Speaking of which, How to Mars is a novel about a group of six people who have, for various personal reasons, agreed to go on a dubious one-way mission to Mars. Dubious because they’re being funded by the reality TV show that’s being made about them, and the mission’s being run by a strange organization called Destination Mars!, an organization that left them with a lot of odd instructions, and one commandment: No sex on Mars. Well, see below to find out how well the Marsonauts stick to that rule.
Rachelle Garniez, “Galaxy”
The six Marsonauts are all leaving a lot behind. They’ll miss some of it, and some of it is the reason they wanted to leave Earth behind in the first place. In the words of Rachelle Garniez, “Now is the time to let go of your fear,/and watch the world far below disappear.” But is an escape to another planet enough to allow you to let go? Or will it take a bit more than that?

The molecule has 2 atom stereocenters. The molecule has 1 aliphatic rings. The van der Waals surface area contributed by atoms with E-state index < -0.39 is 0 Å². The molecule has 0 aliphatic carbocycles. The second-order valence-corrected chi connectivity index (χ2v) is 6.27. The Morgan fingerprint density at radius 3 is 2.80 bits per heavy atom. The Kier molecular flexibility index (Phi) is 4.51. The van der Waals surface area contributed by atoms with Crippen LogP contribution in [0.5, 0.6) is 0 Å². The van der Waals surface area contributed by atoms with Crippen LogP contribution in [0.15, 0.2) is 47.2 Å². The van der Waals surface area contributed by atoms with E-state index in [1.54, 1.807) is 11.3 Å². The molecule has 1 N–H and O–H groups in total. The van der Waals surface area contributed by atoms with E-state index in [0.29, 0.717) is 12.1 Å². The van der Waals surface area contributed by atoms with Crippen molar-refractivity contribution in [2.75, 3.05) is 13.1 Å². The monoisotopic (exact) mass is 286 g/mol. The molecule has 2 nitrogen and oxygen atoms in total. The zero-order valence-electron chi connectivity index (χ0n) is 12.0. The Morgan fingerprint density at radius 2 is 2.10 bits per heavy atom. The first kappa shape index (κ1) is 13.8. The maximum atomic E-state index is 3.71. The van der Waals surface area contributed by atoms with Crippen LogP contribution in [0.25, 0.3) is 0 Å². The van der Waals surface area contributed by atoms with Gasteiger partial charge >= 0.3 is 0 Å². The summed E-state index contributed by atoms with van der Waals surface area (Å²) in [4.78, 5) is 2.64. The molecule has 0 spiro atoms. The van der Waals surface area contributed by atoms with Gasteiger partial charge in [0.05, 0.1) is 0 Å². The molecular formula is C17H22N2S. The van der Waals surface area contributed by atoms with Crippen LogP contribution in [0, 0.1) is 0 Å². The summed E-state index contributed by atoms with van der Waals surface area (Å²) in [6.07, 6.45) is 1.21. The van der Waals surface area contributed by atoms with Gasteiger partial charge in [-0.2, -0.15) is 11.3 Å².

Elton John, “Rocket Man”
The book begins with the sentence “This is how I find out Jenny is pregnant on Mars.” (So much for the no-sex rule.) And yet, as Elton John tells us, “Mars ain’t the kind of place to raise your kids.” So…the Marsonauts may have a problem.
Once Jenny reveals that she’s pregnant, they have to tell the folks back on Earth. Of course, interplanetary communication isn’t easy.
The Magnetic Fields, “The Book of Love”
As I say, Destination Mars! has left our characters with some questionable guidance, most of which is contained in the meandering and strange Destination Mars! handbook, some of which shows up as chapters in How to Mars. Per The Magnetic Fields, “The book of love has music in it./In fact that’s where music comes from./Some of it is just transcendental./Some of it is just really dumb./But I, I love it when you sing to me./And you, you can sing me anything.”